Hon. Lillian Eva Dyck:
Honourable senators, I had the pleasure of attending the
seventeenth annual National Aboriginal Achievement Awards
Gala held in Regina on Friday, March 26. The gala recognizes
14 outstanding Aboriginals from across Canada for their work
in various areas, such as lifetime achievement, youth,
health and so on.
recipient in the law and justice category this year was Don
Worme. Don was the only recipient from Saskatchewan. He was
raised on the Kawacatoose First Nation, about 100 kilometres
north of Regina.
Over the years, Worme was involved in
the Ipperwash Inquiry that placed blame on the Ontario
Government and police in the death of protester Dudley
George; he represented an inmate at the Kingston
Penitentiary Inquiry where cruel practices were deemed to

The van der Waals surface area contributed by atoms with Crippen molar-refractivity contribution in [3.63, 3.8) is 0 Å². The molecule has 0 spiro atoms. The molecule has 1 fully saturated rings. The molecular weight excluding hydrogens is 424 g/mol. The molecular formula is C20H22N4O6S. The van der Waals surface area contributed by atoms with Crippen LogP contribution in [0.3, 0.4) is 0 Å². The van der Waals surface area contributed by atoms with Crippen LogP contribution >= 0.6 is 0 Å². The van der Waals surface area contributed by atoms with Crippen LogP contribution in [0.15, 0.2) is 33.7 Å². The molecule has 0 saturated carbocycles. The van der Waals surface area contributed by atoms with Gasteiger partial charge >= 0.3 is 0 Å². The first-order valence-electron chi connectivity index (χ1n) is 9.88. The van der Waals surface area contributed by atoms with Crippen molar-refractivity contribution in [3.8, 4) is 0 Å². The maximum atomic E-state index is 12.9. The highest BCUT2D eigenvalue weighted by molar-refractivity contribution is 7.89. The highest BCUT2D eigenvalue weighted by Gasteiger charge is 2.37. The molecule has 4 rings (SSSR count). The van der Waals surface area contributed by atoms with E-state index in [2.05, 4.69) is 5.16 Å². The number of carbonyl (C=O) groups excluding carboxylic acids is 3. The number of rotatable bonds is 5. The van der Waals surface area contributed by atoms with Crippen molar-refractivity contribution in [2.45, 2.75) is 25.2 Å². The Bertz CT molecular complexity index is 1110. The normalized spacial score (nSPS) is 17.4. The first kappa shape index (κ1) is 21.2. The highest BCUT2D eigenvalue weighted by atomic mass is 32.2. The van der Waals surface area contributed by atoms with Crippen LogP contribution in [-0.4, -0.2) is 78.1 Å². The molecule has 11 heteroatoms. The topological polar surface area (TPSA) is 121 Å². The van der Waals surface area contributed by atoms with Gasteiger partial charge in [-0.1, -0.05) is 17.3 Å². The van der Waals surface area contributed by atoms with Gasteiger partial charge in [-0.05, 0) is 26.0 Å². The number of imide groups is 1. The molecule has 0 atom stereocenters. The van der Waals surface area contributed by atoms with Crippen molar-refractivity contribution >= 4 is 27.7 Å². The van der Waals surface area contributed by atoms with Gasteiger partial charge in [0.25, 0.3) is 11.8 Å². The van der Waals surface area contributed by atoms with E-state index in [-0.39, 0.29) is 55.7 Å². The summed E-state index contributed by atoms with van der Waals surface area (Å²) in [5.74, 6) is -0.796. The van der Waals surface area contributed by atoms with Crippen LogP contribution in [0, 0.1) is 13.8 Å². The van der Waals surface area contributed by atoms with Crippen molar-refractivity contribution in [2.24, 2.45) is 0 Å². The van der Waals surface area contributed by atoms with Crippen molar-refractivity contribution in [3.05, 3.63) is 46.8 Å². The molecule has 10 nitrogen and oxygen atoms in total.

have been undertaken; and he represented the family of Neil
Stonechild in the Neil Stonechild Inquiry, which
investigated the freezing death of the Saskatoon teen.
More recently, Mr. Worme has been
appointed as the chief counsel for the residential schools'
Truth and Reconciliation Commission. He stated:
The injustice that is faced by many in
our society — and not just First Nations communities —
deserves to be responded to. The sense of social justice I
was raised with, that my grandfather instilled . . . his
view of the world was that if you see wrong, then you must
speak out about it. If you can do something about it, beyond
speaking, then you must do it. That is our duty.
Honourable senators, congratulations
to Don Worme, his wife Helen Semaganis and his family on
receiving this latest honour.